Similar results have been found in a recent study from our laboratory (Santana et al., 2011) in which a significant increase in salivary NO and greater PEH were observed after high intensity exercise in elderly women.

In the present study the moderate intensity exercise session was not able to promote an increase in NO production and, therefore, no PEH was presented by our participants. Corroborating to this, Motta et al. (2010), while investigating the effect of T2D on post-exercise of plasma kallikrein activity (a precursor of NO production) and BP after moderate exercise (90% of LT), found a significant increase in plasma kallikrein activity and reduction of BP in non-diabetic subjects but not in individuals with T2D. Thus, it is possible that individuals with T2D would be benefitted from exercise bouts performed at higher intensities. Likewise, Lima et al. (2008) found a PEH of greater magnitude and duration in individuals with T2D after performing exercise at 110% LT when compared to 90% LT. However, in these last studies (Motta et al., 2010; Lima et al., 2008), NO was not measured.

In the present study the production of NO seemed to be also dependent of the intensity in which exercise was performed, since only the S120 resulted in a significant increase in NO concentration associated to a decreased SBP during the post-exercise recovery period. Santana et al. (2011), while investigating the effects of different exercise intensities (maximal exercise vs. 90% LT intensity) on NO release and post-exercise BP in elderly individuals, also demonstrated a significant NO increase together with PEH only when the higher intense exercise was performed.

T2D is associated with a decreased activity of the kallikrein-kinin system and elevated oxidative stress that may elicit endothelial dysfunction (Sharma & Narayanan, 2011; Rodrigo et al., 2007). These processes result in a lower NO release and thus a decreased vasodilation (Asano et al., 2012; Stabler, Katherine, Ham, Jelesoff, & Allen, 2010). Therefore, these factors could partially explain the impaired ability that individuals with T2D have to present PEH, especially when exercise is performed at lower intensities. However, the effects of performing exercise in different intensities (eg. moderate vs. intense) and type of intervention (i.e. chronic vs. acute exercise) on the endothelial function of individuals with T2D need further investigation.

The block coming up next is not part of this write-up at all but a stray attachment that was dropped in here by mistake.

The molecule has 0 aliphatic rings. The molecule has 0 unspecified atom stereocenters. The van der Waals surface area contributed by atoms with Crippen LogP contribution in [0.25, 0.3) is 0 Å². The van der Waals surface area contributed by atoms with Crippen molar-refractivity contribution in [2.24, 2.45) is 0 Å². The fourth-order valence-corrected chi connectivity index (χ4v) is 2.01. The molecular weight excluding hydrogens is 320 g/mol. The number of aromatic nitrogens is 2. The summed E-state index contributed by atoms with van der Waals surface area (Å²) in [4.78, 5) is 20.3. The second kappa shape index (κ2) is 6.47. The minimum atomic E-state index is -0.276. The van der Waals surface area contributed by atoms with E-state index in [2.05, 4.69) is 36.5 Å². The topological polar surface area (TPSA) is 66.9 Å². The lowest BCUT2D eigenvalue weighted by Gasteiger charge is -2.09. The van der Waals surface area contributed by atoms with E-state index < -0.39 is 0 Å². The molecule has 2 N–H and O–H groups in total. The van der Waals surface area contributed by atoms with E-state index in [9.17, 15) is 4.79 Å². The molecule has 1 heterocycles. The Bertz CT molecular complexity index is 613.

In spite of this, a moderate correlation between NO release and PEH was observed in the present study, suggesting a possible relationship between exercise intensity, NO release and PEH. Investigations with animal models have suggested that the occurrence of PEH may be mediated by NO (Howard & DiCarlo, 1992; Patil, DiCarlo & Collins, 1993). However, the relationship between these factors and mechanisms in humans remain inconclusive. Kingwell, Formosa, Muhlmann, Bradley and McConell (2002) found that the persistent peripheral vasodilation after a single bout of moderate-intensity exercise is resistant to nitric oxide synthase inhibition, and it does not appear that PEH would be dependent of increased production of NO in young healthy humans. To our knowledge, however, the present investigation is the first study in humans with T2D analyzing the effects of exercise at different domains of intensity (e.g. below LT = moderate vs. above LT = intense) on both NO and PEH.

In order to benefit from PEH, the T2D individuals with controlled BP and glucose should perform exercise slightly above the anaerobic threshold. These benefits would probably occur due to the higher metabolic and mechanical stress promoted by exercise at such intensity (Teodoro, Natali, Fernandes & Peluzio, 2010), since PEH is dependent of exercise intensity induced by the increase of the activity of the kallikrein-kinin system, and in consequence, a higher NO release (Pontes et al., 2008). Pharmacological treatments that increase the activity of the kallikrein-kinin system, and thus the production of NO, have shown efficacy in the treatment of individuals with hypertension and T2D (Moreira, Simões, Hiyane, Campbell, & Simões, 2007). On the other hand, non-pharmacological treatments, such as exercise, have also been characterized as good strategy to improve endothelial function (Rallidis et al., 2009), especially for not presenting collateral effects. Furthermore, Kingwell, Formosa, Muhlmann, Bradley, & McConell (2002) demons-trated a strong association between glucose uptake and NO production during exercise in T2D.